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Jewish Journal

Too Much or Not Enough?

by Michael Bronski

August 7, 2003 | 8:00 pm

Did you hate Fran Drescher in "The Nanny" because she was, well, such a stereotype? And what side were you on in the bitter 1972 cultural war that emerged after "Bridget Loves Bernie" became the fifth most-watched television series, only to be canceled because Jewish religious groups alleged it was soft on intermarriage?

"Is it good for the Jews?" has been the habitual -- and, for some viewers, inescapable -- question that doggedly haunts discussions of representations of Jews and Judaism on TV. But as two new books on Jews and television illustrate, this may not always be the best question.

David Zurawik's "The Jews of Prime Time" (Brandeis University Press, $29.95) and Vincent Brook's "Something Ain't Kosher Here: The Rise of the 'Jewish' Sitcom" (Rutgers University Press, $60) provide a wonderful overview of how Jewish themes and characters have been portrayed on television from the late 1940s to the present.

The significant difference between Zurawik's and Brook's analyses is that the former is far more concerned over the questions of "positive" and "negative" images of Jewish characters. In chapter after chapter, Zurawik charts how Jewish women and men have been saddled with blatant stereotypes -- from the constant "feminization" of Uncle David on "The Goldbergs" to Grace, of "Will & Grace," an "incredibly neurotic [woman] constantly on the verge of hysteria."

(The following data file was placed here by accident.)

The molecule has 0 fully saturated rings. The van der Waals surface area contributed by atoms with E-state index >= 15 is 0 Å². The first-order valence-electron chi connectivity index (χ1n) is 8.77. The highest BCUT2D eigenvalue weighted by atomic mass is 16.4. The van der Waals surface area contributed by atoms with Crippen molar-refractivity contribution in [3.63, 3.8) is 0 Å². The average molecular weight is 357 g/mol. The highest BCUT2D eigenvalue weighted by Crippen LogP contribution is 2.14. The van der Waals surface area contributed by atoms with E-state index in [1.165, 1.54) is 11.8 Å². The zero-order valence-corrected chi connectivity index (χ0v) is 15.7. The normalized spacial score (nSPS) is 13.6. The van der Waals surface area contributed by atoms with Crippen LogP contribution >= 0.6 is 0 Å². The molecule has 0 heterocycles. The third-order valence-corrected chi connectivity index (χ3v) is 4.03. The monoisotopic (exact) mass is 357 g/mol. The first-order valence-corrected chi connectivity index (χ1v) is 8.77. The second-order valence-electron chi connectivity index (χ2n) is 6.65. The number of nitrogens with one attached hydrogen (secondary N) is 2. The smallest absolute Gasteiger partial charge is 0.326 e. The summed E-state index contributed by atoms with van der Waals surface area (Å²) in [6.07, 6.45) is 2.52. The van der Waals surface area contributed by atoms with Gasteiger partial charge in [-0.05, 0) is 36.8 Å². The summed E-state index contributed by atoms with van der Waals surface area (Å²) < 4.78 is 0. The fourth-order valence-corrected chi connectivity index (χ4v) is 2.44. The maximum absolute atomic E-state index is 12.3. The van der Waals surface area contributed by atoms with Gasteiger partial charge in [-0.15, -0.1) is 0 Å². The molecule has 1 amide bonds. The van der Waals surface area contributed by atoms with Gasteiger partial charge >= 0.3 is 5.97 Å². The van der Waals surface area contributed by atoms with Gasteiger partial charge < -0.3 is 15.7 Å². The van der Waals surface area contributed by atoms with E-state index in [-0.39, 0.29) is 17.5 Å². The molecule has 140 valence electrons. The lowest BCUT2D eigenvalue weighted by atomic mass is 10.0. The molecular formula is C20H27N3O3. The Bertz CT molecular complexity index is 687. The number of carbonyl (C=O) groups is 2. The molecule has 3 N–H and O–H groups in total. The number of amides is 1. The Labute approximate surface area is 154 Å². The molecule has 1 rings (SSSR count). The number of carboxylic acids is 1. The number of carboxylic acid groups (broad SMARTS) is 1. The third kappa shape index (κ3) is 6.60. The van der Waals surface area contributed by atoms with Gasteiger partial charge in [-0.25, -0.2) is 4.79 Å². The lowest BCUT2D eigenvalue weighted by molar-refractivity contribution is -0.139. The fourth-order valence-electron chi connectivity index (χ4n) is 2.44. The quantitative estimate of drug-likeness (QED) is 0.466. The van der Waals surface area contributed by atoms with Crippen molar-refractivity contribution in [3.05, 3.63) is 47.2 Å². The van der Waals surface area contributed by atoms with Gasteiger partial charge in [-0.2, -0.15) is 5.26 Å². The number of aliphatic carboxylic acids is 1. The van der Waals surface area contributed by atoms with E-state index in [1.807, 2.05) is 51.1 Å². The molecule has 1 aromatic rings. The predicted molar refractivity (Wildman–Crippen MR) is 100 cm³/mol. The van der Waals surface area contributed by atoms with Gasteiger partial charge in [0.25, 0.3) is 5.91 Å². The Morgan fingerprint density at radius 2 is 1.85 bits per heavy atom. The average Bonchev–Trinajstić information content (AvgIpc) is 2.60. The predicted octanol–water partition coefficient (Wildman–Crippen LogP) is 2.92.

Brook, meanwhile, emphasizes how "Jewish-themed" shows fit into the broader scope of American popular culture. He writes quite insightfully, for instance, on the relationships of Jewish performers and material -- from Al Jolson's use of blackface in the 1920s to the connection of the characters on "Brooklyn Bridge" to black music -- to African American culture. His chapter "Gayface (and Jewface) on Will & Grace" is a fine example of the merits and pitfalls of what he calls the "multiculturalist project."

As surveys of the place of Jewish images in contemporary popular culture, however, both books are indispensable. While Zurawik's "Is it good for the Jews?" approach is an important place to begin this discussion, Brook's more multicultural take is an important, vital continuation of these ideas.



Michael Bronski's latest book is "Pulp Friction: Uncovering the Golden Age of Gay Male Pulps" (St. Martin's, 2003).

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